Bone marrow-derived nonreactive astrocytes in the mouse brain after permanent middle cerebral artery occlusion

Zsuzsanna E. Tóth, Ronen R. Leker, Tal Shahar, Andras Bratincsak, Ildiko Szalayova, Sharon Key, Miklós Palkovits, Riccardo Cassiani-Ingoni, Eva Mezey

Research output: Contribution to journalArticlepeer-review

4 Scopus citations


We studied the effect of permanent unilateral middle cerebral artery occlusion (PMCAO) on the generation of bone marrow (BM)-derived astrocytes in female mice previously transplanted with enchanced green fluorescent protein-expressing BM from male donors. In addition to an untreated PMCAO group, one group of mice also received intracerebral infusion of transforming growth factor-alpha, resulting in a decrease in the size of the infarct. Two months after PMCAO, we found a specific type of astrocyte of BM origin in the side of the injury, near the lesion. These astrocytes did not express glial fibrillary acidic protein (GFAP) by conventional fluorescence immunostaining; however, GFAP was easily detectable by tyramide signal amplification. These cells also expressed S100β, confirming their astrocytic character. Unlike the endogenous reactive astrocytes, these BM-derived astrocytes did not proliferate during the first week of ischemia and did not contribute to the glial scar formation. Transforming growth factor-alpha infusion increased the number of BM-derived astrocytes, without affecting their distribution. Interestingly, exclusively by tyramide signal amplification staining, we found that endogenous astrocytes displaying an identical morphology were also present in control mouse and human brains. Our data demonstrate that a subpopulation of nonreactive astrocytes expressing low levels of GFAP can originate from transplanted BM in the ischemic brain. We believe that these cells represent a subpopulation of astrocytes earlier considered to be GFAP negative. The high number of astrocytes with identical morphology and chemical character in control brains suggest that these type of astrocytes may have important functional role in the central nervous system that calls for further studies.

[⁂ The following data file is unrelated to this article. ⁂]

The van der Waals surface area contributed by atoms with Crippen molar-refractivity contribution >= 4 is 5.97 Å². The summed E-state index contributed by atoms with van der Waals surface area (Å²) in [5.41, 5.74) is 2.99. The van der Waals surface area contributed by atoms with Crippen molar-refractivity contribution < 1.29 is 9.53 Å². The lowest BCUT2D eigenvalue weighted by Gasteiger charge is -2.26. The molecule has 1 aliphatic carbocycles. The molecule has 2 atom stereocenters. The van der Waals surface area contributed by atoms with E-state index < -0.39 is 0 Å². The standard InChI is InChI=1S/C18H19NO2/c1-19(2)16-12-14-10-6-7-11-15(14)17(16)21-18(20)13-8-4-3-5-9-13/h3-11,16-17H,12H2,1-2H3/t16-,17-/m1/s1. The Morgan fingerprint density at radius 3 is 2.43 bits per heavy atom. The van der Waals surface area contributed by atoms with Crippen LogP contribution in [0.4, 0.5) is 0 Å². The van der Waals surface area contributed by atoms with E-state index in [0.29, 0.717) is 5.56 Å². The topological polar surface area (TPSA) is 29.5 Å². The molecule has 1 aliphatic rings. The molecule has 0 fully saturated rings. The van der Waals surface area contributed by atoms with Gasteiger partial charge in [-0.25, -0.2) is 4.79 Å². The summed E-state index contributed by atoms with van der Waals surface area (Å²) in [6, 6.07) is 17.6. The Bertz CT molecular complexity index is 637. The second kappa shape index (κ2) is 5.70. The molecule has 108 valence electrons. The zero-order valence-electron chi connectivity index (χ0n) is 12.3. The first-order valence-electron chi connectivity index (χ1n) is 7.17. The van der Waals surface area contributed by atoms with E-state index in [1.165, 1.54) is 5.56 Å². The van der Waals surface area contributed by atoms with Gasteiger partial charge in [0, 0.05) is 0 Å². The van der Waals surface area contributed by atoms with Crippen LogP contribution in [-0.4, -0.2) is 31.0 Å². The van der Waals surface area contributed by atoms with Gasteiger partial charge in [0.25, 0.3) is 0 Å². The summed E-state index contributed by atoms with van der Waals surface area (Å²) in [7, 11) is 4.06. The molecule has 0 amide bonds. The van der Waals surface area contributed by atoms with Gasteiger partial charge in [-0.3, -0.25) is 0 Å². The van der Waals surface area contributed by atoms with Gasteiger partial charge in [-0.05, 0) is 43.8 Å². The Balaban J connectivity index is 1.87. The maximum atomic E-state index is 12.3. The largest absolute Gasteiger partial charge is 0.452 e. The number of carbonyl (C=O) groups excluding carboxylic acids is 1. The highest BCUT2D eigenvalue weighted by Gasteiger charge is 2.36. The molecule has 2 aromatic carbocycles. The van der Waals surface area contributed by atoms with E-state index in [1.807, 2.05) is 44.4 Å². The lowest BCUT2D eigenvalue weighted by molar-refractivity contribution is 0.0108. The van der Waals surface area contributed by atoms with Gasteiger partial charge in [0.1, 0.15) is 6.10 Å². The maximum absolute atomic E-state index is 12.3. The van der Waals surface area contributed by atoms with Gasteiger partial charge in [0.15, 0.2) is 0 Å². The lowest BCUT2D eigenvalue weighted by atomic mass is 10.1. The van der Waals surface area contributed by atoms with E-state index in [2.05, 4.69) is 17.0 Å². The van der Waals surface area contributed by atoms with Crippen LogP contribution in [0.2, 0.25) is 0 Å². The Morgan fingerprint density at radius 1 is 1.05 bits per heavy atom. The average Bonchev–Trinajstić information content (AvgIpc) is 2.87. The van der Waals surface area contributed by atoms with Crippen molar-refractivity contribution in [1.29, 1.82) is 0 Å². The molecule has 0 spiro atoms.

Original languageEnglish
Pages (from-to)539-546
Number of pages8
JournalStem Cells and Development
Issue number3
StatePublished - 1 Mar 2011
Externally publishedYes

ASJC Scopus subject areas

  • Hematology
  • Developmental Biology
  • Cell Biology


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